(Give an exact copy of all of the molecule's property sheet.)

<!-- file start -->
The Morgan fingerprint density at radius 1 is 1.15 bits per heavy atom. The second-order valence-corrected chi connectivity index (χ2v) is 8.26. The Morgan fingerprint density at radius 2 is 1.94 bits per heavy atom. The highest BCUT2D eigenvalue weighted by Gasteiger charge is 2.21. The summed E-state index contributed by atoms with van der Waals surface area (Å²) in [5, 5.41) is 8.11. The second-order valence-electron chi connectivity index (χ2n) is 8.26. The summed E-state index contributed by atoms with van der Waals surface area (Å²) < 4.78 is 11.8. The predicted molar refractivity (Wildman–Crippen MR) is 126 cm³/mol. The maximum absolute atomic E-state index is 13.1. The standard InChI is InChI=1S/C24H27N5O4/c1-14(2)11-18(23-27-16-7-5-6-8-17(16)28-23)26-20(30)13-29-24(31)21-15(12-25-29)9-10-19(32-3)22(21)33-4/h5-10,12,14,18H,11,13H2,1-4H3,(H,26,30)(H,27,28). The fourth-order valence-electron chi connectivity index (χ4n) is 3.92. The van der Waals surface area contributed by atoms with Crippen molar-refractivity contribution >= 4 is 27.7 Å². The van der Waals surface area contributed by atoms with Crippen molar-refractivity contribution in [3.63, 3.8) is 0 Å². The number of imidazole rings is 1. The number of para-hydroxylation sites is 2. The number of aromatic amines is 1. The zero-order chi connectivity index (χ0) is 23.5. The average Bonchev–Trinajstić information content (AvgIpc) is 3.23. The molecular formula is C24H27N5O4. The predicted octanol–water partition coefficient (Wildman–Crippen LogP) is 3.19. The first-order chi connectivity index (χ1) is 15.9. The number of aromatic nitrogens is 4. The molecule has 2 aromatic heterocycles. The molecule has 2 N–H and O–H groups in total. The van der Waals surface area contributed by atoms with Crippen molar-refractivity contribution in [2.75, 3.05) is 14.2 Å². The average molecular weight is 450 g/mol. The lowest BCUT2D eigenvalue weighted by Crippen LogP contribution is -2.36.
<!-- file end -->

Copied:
The Morgan fingerprint density at radius 1 is 1.15 bits per heavy atom. The second-order valence-corrected chi connectivity index (χ2v) is 8.26. The Morgan fingerprint density at radius 2 is 1.94 bits per heavy atom. The highest BCUT2D eigenvalue weighted by Gasteiger charge is 2.21. The summed E-state index contributed by atoms with van der Waals surface area (Å²) in [5, 5.41) is 8.11. The second-order valence-electron chi connectivity index (χ2n) is 8.26. The summed E-state index contributed by atoms with van der Waals surface area (Å²) < 4.78 is 11.8. The predicted molar refractivity (Wildman–Crippen MR) is 126 cm³/mol. The maximum absolute atomic E-state index is 13.1. The standard InChI is InChI=1S/C24H27N5O4/c1-14(2)11-18(23-27-16-7-5-6-8-17(16)28-23)26-20(30)13-29-24(31)21-15(12-25-29)9-10-19(32-3)22(21)33-4/h5-10,12,14,18H,11,13H2,1-4H3,(H,26,30)(H,27,28). The fourth-order valence-electron chi connectivity index (χ4n) is 3.92. The van der Waals surface area contributed by atoms with Crippen molar-refractivity contribution >= 4 is 27.7 Å². The van der Waals surface area contributed by atoms with Crippen molar-refractivity contribution in [3.63, 3.8) is 0 Å². The number of imidazole rings is 1. The number of para-hydroxylation sites is 2. The number of aromatic amines is 1. The zero-order chi connectivity index (χ0) is 23.5. The average Bonchev–Trinajstić information content (AvgIpc) is 3.23. The molecular formula is C24H27N5O4. The predicted octanol–water partition coefficient (Wildman–Crippen LogP) is 3.19. The first-order chi connectivity index (χ1) is 15.9. The number of aromatic nitrogens is 4. The molecule has 2 aromatic heterocycles. The molecule has 2 N–H and O–H groups in total. The van der Waals surface area contributed by atoms with Crippen molar-refractivity contribution in [2.75, 3.05) is 14.2 Å². The average molecular weight is 450 g/mol. The lowest BCUT2D eigenvalue weighted by Crippen LogP contribution is -2.36.